That’s how I feel about this point in my pregnancy. “Are we there yet?”
Nope. With just over three months left, the biggest moments are still to come. Literally.
I’m finding it harder and harder to hike up the hills on my favorite trails. I can feel the extra weight taking its toll on my joints and the baby is making its presence known more with each stride.
It’s nice to reflect on how much progress has been made, but it’s also easy to feel daunted by the things that lay ahead.
So this week I headed out in search of motivation. After a week of higher-than-normal mileage, I have to admit I was tired. As a result of my increased efforts (I blame all the sunshine, by the way), my pace had slowed substantially and it now takes me over 20 minutes to warm up. Once I’m on step, things get great. Once in the groove, I settle into a pace that feels as comfortable as an old pair of pajamas. It’s getting there that’s the hard part.
So, I turned to Merry Ellefson, a local outdoors woman who knows a thing or two about motivation. She’s been inspiring athletes for years as a high school cross country coach and as an avid competitor.
It’s not surprising to find out she too ran while pregnant with her son Arnie.
“I went on a 45-minute run up Perseverance the day I went into labor,” she said.
But running wasn’t all she did to stay active during those 10 months. Ellefson also mountain biked, skied, hiked and went berry picking.
“I just got out,” she said. “I knew it would help my spirit, that it would put me in a good place. I just kept thinking, ‘this is good for my baby.’”
It was. Ellefson enjoyed a healthy pregnancy and gave birth to an equally healthy baby boy that November.
To keep herself moving out the front door and up into the hills, Ellefson believes strongly in the persuasiveness of people.
“It’s powerful to have other people around us,” she said. “Call on people who will get you out. Because once you’re out, you never regret it.”
People tend to engage in activities also shared by friends. We too often hear of the negative influences of peer pressure: smoking, underage drinking and drug use. But peer pressure can be an amazing thing, as well. Try surrounding yourself with individuals who are active and positive. It’s safe to say you’ll soon be following in their footsteps.
What are some other ways to cultivate initiative?
As a coach, Ellefson asks her athletes to find something that motivates them, and to bring it to a team meeting.
“You’ll get pictures, quotes, a cross, something that reminds them of a friend or sister … it’s easy to see the collage of things that motivates people,” she said.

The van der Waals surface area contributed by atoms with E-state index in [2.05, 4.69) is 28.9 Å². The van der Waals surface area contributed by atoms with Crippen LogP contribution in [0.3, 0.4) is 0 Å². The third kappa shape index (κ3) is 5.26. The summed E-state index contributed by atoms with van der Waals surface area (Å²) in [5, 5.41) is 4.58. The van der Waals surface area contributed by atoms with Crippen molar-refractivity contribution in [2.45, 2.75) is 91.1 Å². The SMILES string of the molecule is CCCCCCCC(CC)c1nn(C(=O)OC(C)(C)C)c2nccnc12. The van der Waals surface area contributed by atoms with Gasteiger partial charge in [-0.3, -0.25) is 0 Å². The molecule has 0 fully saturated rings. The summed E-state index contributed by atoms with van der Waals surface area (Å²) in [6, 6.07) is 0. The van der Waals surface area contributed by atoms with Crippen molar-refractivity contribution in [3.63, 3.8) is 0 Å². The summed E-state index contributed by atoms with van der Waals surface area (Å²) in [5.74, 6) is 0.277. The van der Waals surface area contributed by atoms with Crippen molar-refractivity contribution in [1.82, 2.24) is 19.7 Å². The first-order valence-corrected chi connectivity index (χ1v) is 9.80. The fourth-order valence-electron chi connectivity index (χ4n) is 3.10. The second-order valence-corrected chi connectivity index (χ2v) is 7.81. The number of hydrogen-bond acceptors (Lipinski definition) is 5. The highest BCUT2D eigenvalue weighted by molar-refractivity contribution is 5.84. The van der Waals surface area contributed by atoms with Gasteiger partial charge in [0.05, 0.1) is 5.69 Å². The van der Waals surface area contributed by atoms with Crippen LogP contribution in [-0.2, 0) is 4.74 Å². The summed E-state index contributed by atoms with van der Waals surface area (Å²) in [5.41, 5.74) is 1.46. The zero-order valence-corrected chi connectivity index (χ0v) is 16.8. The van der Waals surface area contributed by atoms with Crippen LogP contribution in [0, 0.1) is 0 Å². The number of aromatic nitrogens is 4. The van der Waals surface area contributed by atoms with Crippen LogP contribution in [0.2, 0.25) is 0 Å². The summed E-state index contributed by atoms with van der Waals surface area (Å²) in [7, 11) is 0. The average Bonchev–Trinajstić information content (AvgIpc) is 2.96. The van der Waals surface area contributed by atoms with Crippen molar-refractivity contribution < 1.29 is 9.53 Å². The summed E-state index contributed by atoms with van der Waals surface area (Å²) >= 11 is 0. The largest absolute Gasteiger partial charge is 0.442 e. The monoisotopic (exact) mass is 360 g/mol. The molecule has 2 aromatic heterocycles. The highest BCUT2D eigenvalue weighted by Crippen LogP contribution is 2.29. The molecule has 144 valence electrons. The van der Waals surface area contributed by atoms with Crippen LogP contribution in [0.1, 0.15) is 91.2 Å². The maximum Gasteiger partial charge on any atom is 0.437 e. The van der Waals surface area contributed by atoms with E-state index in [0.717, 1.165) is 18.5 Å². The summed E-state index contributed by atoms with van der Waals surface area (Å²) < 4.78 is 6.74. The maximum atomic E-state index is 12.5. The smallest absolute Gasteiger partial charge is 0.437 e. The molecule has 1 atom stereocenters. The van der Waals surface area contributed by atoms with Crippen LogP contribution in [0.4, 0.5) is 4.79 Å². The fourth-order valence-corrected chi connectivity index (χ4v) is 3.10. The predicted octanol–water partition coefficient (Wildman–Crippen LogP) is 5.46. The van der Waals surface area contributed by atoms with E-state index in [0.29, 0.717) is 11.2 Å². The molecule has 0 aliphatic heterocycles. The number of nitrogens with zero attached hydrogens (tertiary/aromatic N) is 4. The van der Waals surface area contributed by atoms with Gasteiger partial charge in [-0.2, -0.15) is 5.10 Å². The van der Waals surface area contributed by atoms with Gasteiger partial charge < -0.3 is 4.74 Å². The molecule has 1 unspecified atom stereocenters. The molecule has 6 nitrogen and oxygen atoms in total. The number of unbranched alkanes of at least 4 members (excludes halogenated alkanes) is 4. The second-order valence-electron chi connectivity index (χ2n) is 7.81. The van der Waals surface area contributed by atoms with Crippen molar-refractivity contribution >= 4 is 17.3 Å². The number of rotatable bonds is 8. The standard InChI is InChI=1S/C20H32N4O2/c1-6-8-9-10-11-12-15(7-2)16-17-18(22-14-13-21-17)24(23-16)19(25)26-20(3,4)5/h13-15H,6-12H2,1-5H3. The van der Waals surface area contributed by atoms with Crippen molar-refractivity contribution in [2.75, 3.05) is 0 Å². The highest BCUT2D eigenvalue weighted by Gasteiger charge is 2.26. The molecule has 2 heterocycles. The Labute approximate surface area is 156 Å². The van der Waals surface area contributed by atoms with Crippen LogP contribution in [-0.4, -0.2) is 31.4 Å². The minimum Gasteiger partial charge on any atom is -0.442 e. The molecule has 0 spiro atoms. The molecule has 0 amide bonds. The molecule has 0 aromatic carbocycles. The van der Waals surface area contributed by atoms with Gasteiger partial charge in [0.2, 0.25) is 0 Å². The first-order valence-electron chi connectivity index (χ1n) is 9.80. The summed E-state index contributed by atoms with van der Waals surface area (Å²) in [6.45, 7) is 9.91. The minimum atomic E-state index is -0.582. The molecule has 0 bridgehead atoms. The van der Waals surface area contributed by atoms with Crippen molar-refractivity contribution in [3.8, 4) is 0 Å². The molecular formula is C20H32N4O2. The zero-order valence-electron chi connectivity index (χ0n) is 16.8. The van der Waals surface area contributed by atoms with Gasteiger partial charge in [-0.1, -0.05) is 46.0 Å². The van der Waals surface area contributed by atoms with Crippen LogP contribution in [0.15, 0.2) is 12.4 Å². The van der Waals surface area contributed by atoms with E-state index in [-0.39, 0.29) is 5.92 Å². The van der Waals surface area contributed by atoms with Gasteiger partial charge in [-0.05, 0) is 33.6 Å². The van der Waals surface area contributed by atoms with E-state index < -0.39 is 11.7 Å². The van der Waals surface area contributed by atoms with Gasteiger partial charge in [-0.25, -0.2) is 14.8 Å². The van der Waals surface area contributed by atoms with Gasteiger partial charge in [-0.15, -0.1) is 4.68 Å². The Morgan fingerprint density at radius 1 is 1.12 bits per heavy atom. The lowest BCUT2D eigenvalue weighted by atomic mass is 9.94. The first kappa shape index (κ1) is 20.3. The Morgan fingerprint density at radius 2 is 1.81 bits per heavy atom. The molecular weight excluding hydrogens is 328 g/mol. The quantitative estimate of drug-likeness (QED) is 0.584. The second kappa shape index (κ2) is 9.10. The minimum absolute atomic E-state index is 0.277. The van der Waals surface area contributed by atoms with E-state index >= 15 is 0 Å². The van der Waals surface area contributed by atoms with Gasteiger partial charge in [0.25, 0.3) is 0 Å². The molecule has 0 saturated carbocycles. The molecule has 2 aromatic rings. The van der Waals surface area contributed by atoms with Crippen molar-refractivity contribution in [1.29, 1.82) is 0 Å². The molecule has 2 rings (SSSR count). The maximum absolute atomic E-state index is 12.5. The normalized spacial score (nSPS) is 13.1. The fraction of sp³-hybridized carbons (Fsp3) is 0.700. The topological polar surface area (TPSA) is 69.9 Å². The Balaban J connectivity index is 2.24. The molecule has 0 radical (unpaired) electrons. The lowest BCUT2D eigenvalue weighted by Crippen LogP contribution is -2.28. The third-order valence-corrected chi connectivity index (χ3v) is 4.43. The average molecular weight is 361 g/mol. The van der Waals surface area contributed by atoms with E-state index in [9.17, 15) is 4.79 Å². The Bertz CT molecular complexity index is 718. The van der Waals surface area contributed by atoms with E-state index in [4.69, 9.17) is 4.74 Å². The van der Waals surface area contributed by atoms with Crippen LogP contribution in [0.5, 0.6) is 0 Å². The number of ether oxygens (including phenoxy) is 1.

It’s also good to shake up a stale routine, she said. A solo bike ride can turn exciting when it’s mixed with the right people and a new trail. Think of it as a new recipe — ideal ingredients can make for an unforgettable experience.
These are all great ideas for finding harmony with the demons of de-motivation. But there was something else Ellefson said that struck a much more personal chord. She talked about the idea of getting out into the sun and fresh air for the spiritual instead of the physical. She talked about the idea of cultivating calm, which is a vital part of creating a holistic healthy lifestyle. Ellefson said the “calm,” which can only be found by being fully unplugged from our iPods, iPhones and social devices, resides nearly anywhere — the edge of a brook, on a beach at sunset, or along a lush trail through the rain forest.
“(Finding the ‘calm’) is crucial to being a healthy person,” she said. “It’s also important for clarity. I remember that about being pregnant, I slowed down. I listened to things a bit more. And just think, all those sights and sounds you’re seeing, hearing and feeling as you run or even just sit, your baby is experiencing the same things. What a good place to be for your child.”
I realized my calm is in the monotony of my breath as I move down a trail, the sound of my shoes hitting the dirt and the cacophony of Mother Nature in the woods.
It’s no longer important to run even when I don’t feel like running. What is important is to smile — to laugh, even — at the fact a 45-minute loop now takes me nearly two hours. After all, it’s only temporary and it’s all part of becoming not only a healthy person, but also a good parent.
Later that afternoon, as I tightened my laces, slipped my iPhone into my hip pocket and reached for my ear buds, I stopped. A bird song in a high spruce piqued my interest and the laughter of children at a nearby playground floated like cottonwood seed in the wind. That day, I chose to unplug from the digital world and instead leave my ears open to the sounds of Southeast. That day I found my “calm” and my motivation.
This week’s trail of choice is the Lower Loop trails at Eaglecrest Ski Area. Last summer, crews completed the hardening and widening of the trails that make up the Nordic ski loops in winter. These loops vary in distance and eventually drop down to intersect with the Treadwell Ditch Trail on the northern end of the area. These trails are a great choice for a summer stroll. And, if you’re looking for a bit more elevation, head up the maintenance road on the downhill side of the resort. The road winds all the way to the top of the ski area and offers spectacular views of the backside of Douglas Island and Stephens Passage.
- This week’s mileage: 21.6 miles.
- Runs: 4.
- Pregnancy stage: 25 weeks.
- Trail of choice: Lower Loop trails at Eaglecrest Ski Area (Length: varies).